The Landlocked Heart of Gross National Happiness


| 12/4/2009 1:50:48 PM


Tags: De Graaf 3,

The tiny landlocked Himalayan country of Bhutan has been at the Center of Gross National Happiness (or GNH) studies since 1972, when its king proclaimed that “Gross National Happiness is more important than Gross National Product.”

Since then, Bhutan has enshrined the concept in its constitution and looked for ways to operationalize it and measure it.  A highlight of the conference was Karma Ura, director of the Center for Bhutan Studies and one of about a dozen Bhutanese in attendance, who explained that, over time, the Bhutanese have identified nine aspects that factor into analyses of happiness.  They include:  psychological well-being; good health; time use (work-life balance); community vitality; education; cultural preservation; environmental protection; good governance; and financial security.

They have developed questionnaires by which they assess life satisfaction in each of these areas and which they use in regular polls of the Bhutanese people.   Included are such questions as:  How safe do you feel from human harm?  Rarely?  Usually?  Always?  Bhutan uses the results of its indicator questionnaires to guide public policy.  Each decision is based on assurance that it will not lower—and should raise—overall life satisfaction.  One such analysis led Bhutan’s government to decide not to join the World Trade Organization.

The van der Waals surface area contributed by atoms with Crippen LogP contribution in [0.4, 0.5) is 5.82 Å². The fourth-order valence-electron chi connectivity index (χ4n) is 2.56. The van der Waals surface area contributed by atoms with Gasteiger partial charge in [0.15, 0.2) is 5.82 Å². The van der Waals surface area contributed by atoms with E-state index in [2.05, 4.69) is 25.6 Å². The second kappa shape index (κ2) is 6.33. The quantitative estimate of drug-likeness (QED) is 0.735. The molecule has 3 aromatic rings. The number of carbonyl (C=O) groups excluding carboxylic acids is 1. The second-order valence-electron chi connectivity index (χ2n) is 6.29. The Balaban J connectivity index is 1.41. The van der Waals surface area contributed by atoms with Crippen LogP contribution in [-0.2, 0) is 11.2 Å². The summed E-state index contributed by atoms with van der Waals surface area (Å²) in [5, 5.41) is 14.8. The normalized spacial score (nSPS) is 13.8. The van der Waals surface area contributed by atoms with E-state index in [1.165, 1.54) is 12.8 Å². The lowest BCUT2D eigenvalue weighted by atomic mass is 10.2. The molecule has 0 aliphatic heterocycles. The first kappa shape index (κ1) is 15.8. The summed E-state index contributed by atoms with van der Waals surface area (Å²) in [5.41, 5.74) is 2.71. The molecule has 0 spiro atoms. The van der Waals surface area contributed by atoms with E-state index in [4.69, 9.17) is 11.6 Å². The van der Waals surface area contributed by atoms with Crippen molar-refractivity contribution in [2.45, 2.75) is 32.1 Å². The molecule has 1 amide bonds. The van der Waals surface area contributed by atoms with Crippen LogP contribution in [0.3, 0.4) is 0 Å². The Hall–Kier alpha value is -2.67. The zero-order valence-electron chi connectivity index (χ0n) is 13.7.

I sat at a table with two young Brazilian environmentalists, and a middle-aged Bhutanese man named Tshewang Tandin.  Soft-spoken, but open and informal, Tshewang told us that their polls found that Gross National Happiness was much higher in the Bhutanese countryside, despite its materially poor life, than in the capital of Thimphu, where westernization and globalization were changing daily life at an alarming rate.  Later the same day, he gave me a book published in Bhutan and written by his 12-year old daughter.  Titled Coming Home, it is the story of a 15-year old Bhutanese girl and her efforts to fit in to the newly-westernized life of Thimphu’s children.  For me, the book was a shocker.

A change in the names and one might have heard the same story in any American suburb: children seeking popularity in school by becoming part of the in-clique of wealthier girls; cell phones and terse, often-nasty text messages; hazing of the less attractive or popular children; competition for clothes and shoes with western brand names.  Even the language mirrored American slang:  “As soon as I walked into the room I saw him.  I knew I was dead meat.”

I was saddened, but in another sense, hopeful.  I’d believed Bhutan was too different from the United States for its research on happiness to apply much to us.  Yet clearly, the human struggle between an authentic life rich in family and friendships and a media-mediated life revering material possessions and outward image, is not confined to the West.  

I was further surprised to find that, for the Bhutanese, one of the lowest polling scores comes on the issue of “time use,” defined more simply as work-life balance.  Even in Bhutan, work is expanding with consumption to fill all the moments of life.